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From: David Abrahams (dave_at_[hidden])
Date: 2004-06-28 17:13:15

"Aaron W. LaFramboise" <aaronrabiddog51_at_[hidden]> writes:

> Almost everything is the regression tests. The idea is, that if your
> changes pass the regression test, everything that worked before should
> still work. What might have problems would be new features that don't
> have tests, or odd bugs that noone has written tests for, etc.
> There is a certain amount of civic responsibility here. The idea is
> that a submitter is responsible for his patch. If a patch breaks
> something, even if its only by exposing a latent bug, the submitter has
> an obligation to help the maintainer of the broken area to fix it. It's
> my opinion that this works well in practice.

This isn't a new idea for Boost: that's the way we've always
operated. The difference is probably that GCC has a nice automatic
regression test system. Several people have been working on setting
that up for Boost, but it's not done yet.

> I personally beleive its very important that the main tree should always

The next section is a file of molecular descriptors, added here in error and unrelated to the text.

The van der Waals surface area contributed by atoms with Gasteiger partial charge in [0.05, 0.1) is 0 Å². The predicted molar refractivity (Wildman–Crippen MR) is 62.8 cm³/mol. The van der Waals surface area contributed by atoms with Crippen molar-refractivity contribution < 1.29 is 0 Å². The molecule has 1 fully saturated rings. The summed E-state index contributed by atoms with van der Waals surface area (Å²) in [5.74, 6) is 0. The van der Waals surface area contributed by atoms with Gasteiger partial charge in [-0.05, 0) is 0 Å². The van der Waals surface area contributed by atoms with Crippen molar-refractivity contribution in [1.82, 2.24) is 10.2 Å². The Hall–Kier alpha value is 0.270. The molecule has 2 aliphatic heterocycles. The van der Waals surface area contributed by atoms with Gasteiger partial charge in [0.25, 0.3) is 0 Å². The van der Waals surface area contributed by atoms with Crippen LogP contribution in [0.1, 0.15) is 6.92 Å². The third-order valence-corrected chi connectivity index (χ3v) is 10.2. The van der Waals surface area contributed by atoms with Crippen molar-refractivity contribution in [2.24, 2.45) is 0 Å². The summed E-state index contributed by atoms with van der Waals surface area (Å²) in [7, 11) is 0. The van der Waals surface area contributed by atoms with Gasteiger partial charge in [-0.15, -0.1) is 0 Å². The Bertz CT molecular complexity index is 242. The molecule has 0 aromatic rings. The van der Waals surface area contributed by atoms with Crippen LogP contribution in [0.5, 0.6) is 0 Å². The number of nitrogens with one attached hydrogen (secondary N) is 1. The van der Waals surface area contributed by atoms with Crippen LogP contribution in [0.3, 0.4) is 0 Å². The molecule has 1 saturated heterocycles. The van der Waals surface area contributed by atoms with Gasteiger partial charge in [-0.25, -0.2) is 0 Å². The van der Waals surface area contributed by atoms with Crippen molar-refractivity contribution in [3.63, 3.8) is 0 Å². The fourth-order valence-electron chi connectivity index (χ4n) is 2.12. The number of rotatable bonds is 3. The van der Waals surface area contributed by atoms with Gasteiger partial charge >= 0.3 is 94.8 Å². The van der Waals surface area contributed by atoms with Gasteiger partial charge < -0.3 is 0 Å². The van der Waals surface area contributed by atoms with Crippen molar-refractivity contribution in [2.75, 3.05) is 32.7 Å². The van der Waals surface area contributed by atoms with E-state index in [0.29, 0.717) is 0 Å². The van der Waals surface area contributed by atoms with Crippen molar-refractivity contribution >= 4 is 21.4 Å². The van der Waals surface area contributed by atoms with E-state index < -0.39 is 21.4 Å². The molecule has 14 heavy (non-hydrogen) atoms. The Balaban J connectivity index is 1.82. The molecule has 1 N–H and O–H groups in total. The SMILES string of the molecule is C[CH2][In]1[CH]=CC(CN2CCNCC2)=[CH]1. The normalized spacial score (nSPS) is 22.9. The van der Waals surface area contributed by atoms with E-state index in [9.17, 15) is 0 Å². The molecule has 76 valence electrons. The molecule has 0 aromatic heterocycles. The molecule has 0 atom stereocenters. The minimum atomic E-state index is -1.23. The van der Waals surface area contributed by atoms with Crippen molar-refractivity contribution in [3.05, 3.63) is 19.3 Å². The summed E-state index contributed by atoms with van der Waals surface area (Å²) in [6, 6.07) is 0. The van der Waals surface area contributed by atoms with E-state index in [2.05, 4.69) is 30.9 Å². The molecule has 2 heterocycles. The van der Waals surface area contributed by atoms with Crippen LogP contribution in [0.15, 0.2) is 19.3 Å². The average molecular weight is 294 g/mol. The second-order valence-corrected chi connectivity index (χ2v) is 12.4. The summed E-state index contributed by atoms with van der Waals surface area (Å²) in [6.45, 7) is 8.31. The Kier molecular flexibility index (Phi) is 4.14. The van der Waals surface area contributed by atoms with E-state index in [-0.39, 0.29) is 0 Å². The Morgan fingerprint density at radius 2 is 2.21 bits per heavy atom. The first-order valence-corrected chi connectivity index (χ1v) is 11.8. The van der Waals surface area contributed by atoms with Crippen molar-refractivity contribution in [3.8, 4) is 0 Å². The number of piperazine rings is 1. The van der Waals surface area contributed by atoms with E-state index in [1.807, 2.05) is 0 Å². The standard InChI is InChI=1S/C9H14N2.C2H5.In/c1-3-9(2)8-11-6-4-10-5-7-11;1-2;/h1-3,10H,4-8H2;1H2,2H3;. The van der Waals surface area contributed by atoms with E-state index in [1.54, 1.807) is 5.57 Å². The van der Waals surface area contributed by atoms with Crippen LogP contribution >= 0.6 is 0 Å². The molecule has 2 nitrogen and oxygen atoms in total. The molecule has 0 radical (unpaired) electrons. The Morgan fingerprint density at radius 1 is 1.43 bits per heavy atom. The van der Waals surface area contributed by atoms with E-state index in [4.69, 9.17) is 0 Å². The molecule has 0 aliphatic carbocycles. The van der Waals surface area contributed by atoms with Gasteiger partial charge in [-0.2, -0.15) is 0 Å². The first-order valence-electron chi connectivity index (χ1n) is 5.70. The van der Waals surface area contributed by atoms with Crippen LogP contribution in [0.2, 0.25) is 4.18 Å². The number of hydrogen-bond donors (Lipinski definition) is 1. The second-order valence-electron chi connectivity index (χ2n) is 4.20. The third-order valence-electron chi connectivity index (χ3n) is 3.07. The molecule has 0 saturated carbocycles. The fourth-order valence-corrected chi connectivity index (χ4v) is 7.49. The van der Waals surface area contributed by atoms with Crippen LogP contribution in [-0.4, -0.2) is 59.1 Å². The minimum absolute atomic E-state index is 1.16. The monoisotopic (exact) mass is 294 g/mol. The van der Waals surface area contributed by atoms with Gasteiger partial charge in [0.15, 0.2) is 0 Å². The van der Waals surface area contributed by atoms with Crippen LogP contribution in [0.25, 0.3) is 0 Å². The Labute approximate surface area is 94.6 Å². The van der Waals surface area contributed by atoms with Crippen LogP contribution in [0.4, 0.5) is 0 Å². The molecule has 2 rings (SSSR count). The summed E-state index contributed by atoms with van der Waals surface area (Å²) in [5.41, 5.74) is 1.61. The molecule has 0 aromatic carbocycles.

> be working, even if it is "unstable" simply due to its sheer volatility.
> If patches are allowed to be checked in that cause regressions, and the
> submitter is not obligated to fix the problems created by the
> introduction of the patch, there is no particular garentee that it will
> be fixed at all in a timely manner. If parts of the project are broken
> for extended periods of time, development work might be dramatically
> slowed or halted altogether.

It's never been OK to leave things in a broken state. IMO the one
possible exception is a new library that nothing depends on and is not
yet officially released. It might be OK to allow that library to be
"broken" while the maintainer works on porting issues.

Dave Abrahams
Boost Consulting

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